Third Place: Marooned by Graham Steed
I liked the family dynamic is this letter, again in Austen’s novels and in her real life there was constant speculation on who was going to inherit what, and the worthiness of participants of that inheritance. Often the Austen family were disappointed in their hopes, and then there is the showing up of the writer –reminded me of Emma getting caught out on Box Hill.
There’s something strange going on with Sally. I don’t mean she’s seen the Light or run off with the milkman. Poor thing. Is it really five years since her Harry passed? Actually, I don’t think the word ‘poor’ really applies because I hear she has come into some money. I saw it on her Facebook page – well, she hinted anyway, and what’s more, hinted at inheritance!
Yes, yes, you’ll call me an internet nosey parker. But, I’m curious. Sally is our step-sister and I thought that after Harry passed, she had no other family but us, and Father has made it clear that you, me, and her all benefit equally from his Will.
Anyway, she’d replied to a Facebook friend: ‘Haven’t decided what to with the money yet. So unexpected! Perhaps a cruise?’
See! My Bill’s always saying, ‘Stop trunking, Liz,’ but that’s when I’m peering through the nets. And if sisters can’t gossip together, who can? But this is different. Bill and I promised we’d go on a cruise when Father passed, but he’s still too blinking healthy!
Then, to add insult to injury, another post: I’m going to plant a tree for Edward. I’m so grateful. An uncle I never knew I had!’
Who the blazes is Uncle Edward? And Sally is going to benefit from Father’s Will as well? Cheek, I say. Sally’s had her pay out, but we’re still waiting!
It’s keeping me awake at night and I’m back on the Andrews Liver salts and whenever I see an advert on the tele for cruises, I feel so achingly sad that I weep for warm Atlantic air, sea as blue as a mackerel skin, the comforting churn of engines – weep, because I’m still marooned in Bognor Regis!!!
* * *
Heavens… Sally’s sent me a post: Going to book a cruise, Sis. I want to repay the many kindnesses you’ve shown me, so I’m offering to pay for you to join me…
Highly Commended: Where’s George? by Rob Stuart
Again, another gothic theme in this letter, this time with more of a Sweeney Todd motif. It had that Austen flight of fancy – though hers was related to imagining love affairs between improbable partners rather than novel ways of disposal.
Funny you should ask about George and Mary. I bumped into her the other day at the Food Bank where I volunteer two days a week. She was dropping off a great bundle of fresh sausages. You remember, her son gave her that sausage maker for Christmas. Alan, that is. Not Peter. He’s moved to Kazakhstan. Something about a problem with the tax people.
I haven’t seen him for ages. George, that is, not Peter. Mind you, he doesn’t come out much. Just stays at home and lets her run around after him. Between you and me and the bedpost, I think he’s usually three sheets to the wind by lunchtime. Never does a tap. Makes her run around after him, wait on him hand and foot.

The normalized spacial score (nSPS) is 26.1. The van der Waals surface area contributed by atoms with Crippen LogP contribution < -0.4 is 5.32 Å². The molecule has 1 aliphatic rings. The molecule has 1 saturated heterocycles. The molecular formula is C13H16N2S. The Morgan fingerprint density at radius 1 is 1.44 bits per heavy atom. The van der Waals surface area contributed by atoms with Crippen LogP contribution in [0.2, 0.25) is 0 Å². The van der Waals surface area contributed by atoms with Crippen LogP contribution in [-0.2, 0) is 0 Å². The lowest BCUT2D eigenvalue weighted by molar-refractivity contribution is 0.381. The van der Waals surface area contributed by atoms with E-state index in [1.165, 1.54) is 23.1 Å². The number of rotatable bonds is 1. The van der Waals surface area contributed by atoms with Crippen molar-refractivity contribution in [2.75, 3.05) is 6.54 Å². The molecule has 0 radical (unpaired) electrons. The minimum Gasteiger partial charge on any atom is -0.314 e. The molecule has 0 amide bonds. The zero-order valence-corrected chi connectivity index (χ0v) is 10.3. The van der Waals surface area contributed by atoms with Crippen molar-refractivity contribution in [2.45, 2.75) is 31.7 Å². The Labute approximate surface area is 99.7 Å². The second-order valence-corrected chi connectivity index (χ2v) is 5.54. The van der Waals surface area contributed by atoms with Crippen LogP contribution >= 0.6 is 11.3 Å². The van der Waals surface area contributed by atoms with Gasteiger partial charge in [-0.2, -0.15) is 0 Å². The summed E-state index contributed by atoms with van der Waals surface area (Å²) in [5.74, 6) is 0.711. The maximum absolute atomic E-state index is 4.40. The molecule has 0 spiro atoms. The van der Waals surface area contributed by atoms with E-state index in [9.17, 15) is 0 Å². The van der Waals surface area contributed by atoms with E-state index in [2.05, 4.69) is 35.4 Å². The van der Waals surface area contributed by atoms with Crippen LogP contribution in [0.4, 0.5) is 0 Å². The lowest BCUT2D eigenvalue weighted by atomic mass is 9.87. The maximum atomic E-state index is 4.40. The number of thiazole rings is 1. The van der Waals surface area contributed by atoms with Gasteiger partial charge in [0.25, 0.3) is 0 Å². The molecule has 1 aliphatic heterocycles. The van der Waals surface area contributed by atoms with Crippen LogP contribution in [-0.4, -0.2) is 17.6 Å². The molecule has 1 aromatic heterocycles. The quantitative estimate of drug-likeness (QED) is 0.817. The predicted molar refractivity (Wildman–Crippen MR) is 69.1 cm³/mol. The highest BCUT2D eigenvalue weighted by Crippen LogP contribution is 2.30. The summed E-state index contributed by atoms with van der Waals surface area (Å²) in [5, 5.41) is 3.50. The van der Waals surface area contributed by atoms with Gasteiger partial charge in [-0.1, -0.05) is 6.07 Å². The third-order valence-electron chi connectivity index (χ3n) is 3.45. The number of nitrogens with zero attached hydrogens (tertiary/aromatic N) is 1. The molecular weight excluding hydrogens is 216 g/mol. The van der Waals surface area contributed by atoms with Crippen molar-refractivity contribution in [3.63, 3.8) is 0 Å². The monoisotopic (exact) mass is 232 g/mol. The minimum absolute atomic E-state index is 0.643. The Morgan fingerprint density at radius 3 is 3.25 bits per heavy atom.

She seems to be doing up the garden, digging up part of the lawn. I suppose she laying down a patio. He won’t help her, lazy bugger. My friend Joyce saw her in B&Q the other day, in the tool section. She was buying an axe. Funny thing is, there are no trees or bushes in her garden. Maybe she’ll plant some to go with the new patio.
She gave me a couple of pounds (in old money!) of her sausages which I cooked for our tea. I must say, she made a really good job of them. Henry ate four of them straight off and you know what he’s like with his food. She said she was off to drop some off at the care home, too. What is she like? An angel, that’s what. Bless.
Will I be seeing you over Christmas? I might have some of her bangers left!
Highly Commended: The Bengal Tiger by Sam Christie
This one made me think of Christmas, and of receiving gifts not quite the one on your Christmas list – Giles was brave, if potentially foolhardy in addressing his concerns, in Austen novels ungrateful sons, or those perceived as ungrateful, often find themselves cut out of the will of offended parents.
I write on a delicate matter. It is connected to the Bengal tiger skin (and partial head) that you entrusted to my care. I do recognise that it is something of a family heirloom, however this is 2021 and not 1946 and change is in the air.
I would also point out that I did not shoot it and that I do not really approve of its demise. Now I do understand that Great Uncle Reggie saved you and your sister’s lives by his actions, which I still cannot fully believe since his hands didn’t stop shaking until after ‘tiffin’, but due to his choice of firearm, the skin itself has never been particularly pleasing. I find it hangs lazily and due to the quantity of holes looks a little like a furry colander with stripes.
Generally, and as far as I understand such matters, it is customary to use a rifle in big game circles; but Reggie used a Bren Gun. As usual our family managed a first, but I feel this may be a first we might be tempted to forget.
Of course the thing looks ridiculous in my bedsit and only the other day I managed to scare off a wonderful girl I had been courting as she also happened to be a vegetarian and a rather keen environmentalist. The thing looms.
Mr Xi assures me that there will be little to no paperwork and has arranged to meet me under the A56 flyover near Little Sodbury tomorrow. Father, it is you that lives in the Cotswolds; I am a writer on Universal Credit. Mr Xi has offered me £10,000 and that is therefore that.
I am relentlessly your son,